Guyana and Autism Spectrum Disorder (ASD)

By Lakhram Bhagirat

Autism Spectrum Disorder (ASD) is one of the most commonly misdiagnosed or undiagnosed disorders in Guyana. It is also a topic not many Guyanese are knowledgeable about, since awareness surrounding this disorder is somewhat lacking.

In Guyana, when the common person hears the term autism or Autism Spectrum Disorder, they are almost immediately puzzled as to what the disease really is or whom it affects, because the fact remains that the Public Health Ministry, and by extension the  Government, is doing a poor job at educating the populace about ASD and the only time the conversation begins about the disorder is in April, World Autism Month, and it dies on April 30.

We cannot deny the fact that we, the Guyanese people, are quite judgmental when it comes to the way children behave. We often shun mental health issues so when someone suggests that our children may be suffering from a mental health-related issue, we are quick to accuse them of referring to our children as ‘mad’. Then we would dismiss the issue and leave the child there without proper intervention for whatever they may be suffering from, resulting in us seeking treatment when it is quite often too late.

ASDs are intricate neurological disorders often categorised by challenges with social skills, repetitive behaviours and general communication abilities. However, persons suffering from ASD are more than likely to be on the higher academic scales, but suffer tremendously as it relates to their social skills and those on the opposite end of the academic field cannot access education, since they cannot speak or even concentrate.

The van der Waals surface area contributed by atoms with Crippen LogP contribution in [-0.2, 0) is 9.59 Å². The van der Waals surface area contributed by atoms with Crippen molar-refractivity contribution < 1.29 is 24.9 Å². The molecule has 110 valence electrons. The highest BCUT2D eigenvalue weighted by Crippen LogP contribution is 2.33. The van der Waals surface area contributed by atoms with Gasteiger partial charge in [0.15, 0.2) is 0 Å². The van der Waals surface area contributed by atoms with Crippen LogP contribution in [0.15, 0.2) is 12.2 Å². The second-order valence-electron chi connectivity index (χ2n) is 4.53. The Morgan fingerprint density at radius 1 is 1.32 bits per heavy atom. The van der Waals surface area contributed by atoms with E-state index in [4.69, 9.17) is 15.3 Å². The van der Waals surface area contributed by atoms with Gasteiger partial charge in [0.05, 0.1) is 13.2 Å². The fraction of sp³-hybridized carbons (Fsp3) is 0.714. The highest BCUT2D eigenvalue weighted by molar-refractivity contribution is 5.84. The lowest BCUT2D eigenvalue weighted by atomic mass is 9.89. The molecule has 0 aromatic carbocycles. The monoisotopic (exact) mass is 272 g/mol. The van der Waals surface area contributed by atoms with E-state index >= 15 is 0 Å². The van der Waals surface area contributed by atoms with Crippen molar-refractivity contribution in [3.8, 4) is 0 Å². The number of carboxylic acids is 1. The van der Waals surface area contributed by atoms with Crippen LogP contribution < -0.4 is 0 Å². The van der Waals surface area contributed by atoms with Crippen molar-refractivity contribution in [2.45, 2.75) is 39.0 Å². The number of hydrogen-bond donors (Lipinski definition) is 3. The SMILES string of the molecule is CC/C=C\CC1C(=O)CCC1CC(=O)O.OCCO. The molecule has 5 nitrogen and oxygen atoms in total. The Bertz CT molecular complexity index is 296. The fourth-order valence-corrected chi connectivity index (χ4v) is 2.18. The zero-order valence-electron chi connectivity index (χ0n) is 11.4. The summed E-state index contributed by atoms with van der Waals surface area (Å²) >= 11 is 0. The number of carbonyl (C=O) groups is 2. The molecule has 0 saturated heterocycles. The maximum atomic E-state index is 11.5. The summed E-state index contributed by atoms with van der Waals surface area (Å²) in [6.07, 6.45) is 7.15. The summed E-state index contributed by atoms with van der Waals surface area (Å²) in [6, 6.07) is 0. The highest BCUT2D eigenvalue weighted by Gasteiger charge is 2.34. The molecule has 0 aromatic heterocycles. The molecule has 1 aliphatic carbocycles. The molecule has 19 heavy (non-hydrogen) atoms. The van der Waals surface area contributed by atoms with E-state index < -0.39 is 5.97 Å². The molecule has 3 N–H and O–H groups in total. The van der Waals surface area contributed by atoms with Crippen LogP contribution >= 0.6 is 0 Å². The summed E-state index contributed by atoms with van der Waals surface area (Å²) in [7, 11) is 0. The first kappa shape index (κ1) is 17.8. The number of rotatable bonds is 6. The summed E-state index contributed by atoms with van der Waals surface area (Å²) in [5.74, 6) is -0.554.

While the causes of the disease have not been isolated, it is widely believed that it stems from a series of genetic and environmental influences. Contrary to the popular myth, there is conclusive data that proves ASD is not remotely related to measles, mumps and rubella vaccines received during early childhood, rather the data went as far as determining that vaccinations, as a whole, do not increase the risk of ASD.

Autism, according to the World Health Organisation (WHO), affects 1 in every 160 children worldwide, but sadly for Guyana there are no comparative statistics since autism is only highlighted during the month of April or whenever a Non-Governmental Organisation (NGO) hosts a programme that seeks to bring about awareness.


If we are to use the WHO figure of 1:160 given the approximate 775,000 persons resident in Guyana, then we would arrive at a figure of just over 4800 persons who have an ASD. But, that figure is yet to be confirmed or any data whatsoever in relation to ASD in Guyana.

In 2018, the Center for Disease Control (CDC), USA, determined that approximately 1 in 59 children is diagnosed with an ASD, with boys amounting for most of that number. It was determined that 1 in 37 boys has an ASD compared to 1 in 151 girls. It was conclusively expressed that boys are four times more likely to be diagnosed with autism and most are diagnosed after the age of four.